Prior to issuance of the Trimble Order, EPA defended the use of PM10 as a surrogate for PM2.5 without the additional justification they required in the Trimble Order.  Therefore, the Trimble Order is a shift from EPA’s long-defended policy that allowed use of PM10 as a standard surrogate for PM2.5 for the purpose of PSD review without detailed site-specific justification by the applicant.

PM10 as a Surrogate for PM2.5 in BACT Analyses

In the Trimble Order, EPA states that case law on the topic of surrogates suggests that “any person attempting to show that PM10 is a reasonable surrogate for PM2.5 would need to address the differences between PM10 and PM2.5” and identifies an example two-step approach for conducting an evaluation of these differences (the cited case law is, however, based on litigation of regulations that predates the PM2.5 NSR Implementation Rule and that is derived from other sections of the CAA and not the CAA section addressing PSD).  Step 1 in EPA’s example approach states that the permittee or permitting authority should establish a strong statistical relationship between PM10 and PM2.5 emissions (both on a controlled and uncontrolled basis) from each subject unit, giving reasonable consideration to the likelihood that the PM2.5 to PM10 ratio may vary over the anticipated range of operating conditions for the process and control equipment.  In step 2, the permittee or permitting authority should demonstrate that the control technology selected as BACT for PM10 would offer an equivalent control effectiveness for PM2.5 to the technology that would be selected if a separate PM2.5 BACT analysis were conducted for each subject unit.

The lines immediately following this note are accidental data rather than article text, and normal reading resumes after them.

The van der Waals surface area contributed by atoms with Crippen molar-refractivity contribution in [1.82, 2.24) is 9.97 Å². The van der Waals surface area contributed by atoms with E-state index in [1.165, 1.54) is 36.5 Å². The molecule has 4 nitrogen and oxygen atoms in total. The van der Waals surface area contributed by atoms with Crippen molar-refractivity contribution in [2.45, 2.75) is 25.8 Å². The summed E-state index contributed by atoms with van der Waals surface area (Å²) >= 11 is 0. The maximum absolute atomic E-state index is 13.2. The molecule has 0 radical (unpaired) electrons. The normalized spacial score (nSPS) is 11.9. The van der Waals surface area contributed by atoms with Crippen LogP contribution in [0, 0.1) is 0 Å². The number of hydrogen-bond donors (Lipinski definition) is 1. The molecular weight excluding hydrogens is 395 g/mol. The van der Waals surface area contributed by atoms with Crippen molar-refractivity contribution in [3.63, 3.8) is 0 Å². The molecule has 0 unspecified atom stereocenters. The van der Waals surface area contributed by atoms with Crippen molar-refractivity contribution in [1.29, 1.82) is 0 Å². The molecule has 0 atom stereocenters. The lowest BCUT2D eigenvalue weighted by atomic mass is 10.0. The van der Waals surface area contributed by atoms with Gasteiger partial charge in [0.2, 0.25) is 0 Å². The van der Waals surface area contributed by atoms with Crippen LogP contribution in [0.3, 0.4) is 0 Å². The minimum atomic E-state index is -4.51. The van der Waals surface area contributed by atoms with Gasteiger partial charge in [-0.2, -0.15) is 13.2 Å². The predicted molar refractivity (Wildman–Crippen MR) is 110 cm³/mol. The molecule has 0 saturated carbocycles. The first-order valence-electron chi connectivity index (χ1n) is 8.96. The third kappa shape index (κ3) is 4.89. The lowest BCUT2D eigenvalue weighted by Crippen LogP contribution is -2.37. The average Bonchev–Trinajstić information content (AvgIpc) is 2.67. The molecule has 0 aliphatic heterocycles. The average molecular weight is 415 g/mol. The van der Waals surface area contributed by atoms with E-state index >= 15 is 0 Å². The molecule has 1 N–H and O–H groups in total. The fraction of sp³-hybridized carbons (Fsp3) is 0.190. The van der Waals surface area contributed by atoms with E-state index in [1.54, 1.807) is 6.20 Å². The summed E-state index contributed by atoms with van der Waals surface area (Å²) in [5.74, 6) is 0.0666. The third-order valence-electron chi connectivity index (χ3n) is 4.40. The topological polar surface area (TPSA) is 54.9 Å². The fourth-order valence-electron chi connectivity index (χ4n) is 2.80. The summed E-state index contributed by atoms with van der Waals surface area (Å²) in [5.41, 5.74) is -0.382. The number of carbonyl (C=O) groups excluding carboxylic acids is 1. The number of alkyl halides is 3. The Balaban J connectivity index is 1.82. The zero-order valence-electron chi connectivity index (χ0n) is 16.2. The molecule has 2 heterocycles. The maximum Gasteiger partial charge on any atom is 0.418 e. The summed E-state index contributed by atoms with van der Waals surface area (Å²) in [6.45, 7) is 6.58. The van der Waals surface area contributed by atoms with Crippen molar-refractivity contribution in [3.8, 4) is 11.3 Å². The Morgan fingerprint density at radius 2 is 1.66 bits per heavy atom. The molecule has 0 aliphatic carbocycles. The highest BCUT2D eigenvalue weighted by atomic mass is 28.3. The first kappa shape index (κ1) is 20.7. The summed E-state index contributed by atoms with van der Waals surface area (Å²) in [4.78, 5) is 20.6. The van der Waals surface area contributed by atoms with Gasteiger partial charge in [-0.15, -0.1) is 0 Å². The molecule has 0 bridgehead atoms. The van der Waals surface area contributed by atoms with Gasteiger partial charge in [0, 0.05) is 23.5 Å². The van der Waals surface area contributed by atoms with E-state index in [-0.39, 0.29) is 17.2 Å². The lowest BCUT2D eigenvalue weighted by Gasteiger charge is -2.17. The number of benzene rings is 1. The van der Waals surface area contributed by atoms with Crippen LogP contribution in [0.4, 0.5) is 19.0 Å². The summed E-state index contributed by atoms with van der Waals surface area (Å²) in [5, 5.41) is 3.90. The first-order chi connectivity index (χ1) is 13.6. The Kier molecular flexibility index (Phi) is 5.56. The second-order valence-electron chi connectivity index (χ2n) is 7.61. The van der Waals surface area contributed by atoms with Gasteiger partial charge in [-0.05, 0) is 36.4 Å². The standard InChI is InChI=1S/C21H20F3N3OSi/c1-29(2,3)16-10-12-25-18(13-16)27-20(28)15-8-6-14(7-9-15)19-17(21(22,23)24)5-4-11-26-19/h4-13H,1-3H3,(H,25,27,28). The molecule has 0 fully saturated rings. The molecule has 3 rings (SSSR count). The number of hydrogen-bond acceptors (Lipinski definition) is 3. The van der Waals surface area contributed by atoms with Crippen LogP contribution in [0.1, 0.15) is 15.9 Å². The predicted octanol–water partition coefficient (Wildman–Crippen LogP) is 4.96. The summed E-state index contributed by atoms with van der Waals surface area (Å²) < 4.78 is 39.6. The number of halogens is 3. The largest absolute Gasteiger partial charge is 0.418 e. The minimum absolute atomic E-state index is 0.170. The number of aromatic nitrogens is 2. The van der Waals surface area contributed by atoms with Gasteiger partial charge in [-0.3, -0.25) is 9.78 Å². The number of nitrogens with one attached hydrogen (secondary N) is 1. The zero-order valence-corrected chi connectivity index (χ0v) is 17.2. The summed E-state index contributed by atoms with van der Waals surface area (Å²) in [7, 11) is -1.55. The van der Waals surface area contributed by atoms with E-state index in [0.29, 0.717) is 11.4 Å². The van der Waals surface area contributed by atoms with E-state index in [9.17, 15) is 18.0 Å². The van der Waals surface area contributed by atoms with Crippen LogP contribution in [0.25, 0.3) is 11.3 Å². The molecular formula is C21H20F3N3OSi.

After presenting these methods for demonstrating the adequacy of PM10 as a surrogate for PM2.5, EPA states that the two identified steps “are not intended to be the exclusive list of possible demonstrations that a source or permitting authority would make to show that PM10 is a reasonable surrogate for PM2.5,” and goes on to caution permitting authorities to consider the limitations of the PM10 surrogate policy on a case-by-case basis considering the case law and the information available in the permit record. 

An even more restrictive approach concerning the surrogate policy was suggested by EPA Region 7 in a July 1, 2009 letter to the Kansas Department of Health and Environment.  Commenting on a PSD permit application that was expected to be submitted by Sunflower Electric Power Corporation for its Holcomb Power Plant, EPA Region 7 recommended that part of the BACT analysis in the permit application include an evaluation of PM2.5 emissions instead of relying on PM10 emissions as a surrogate.  Even before the Trimble Order was issued, EPA Region 7 had in effect advised Kansas to abandon the surrogate policy altogether.

What About PM2.5 Modeling?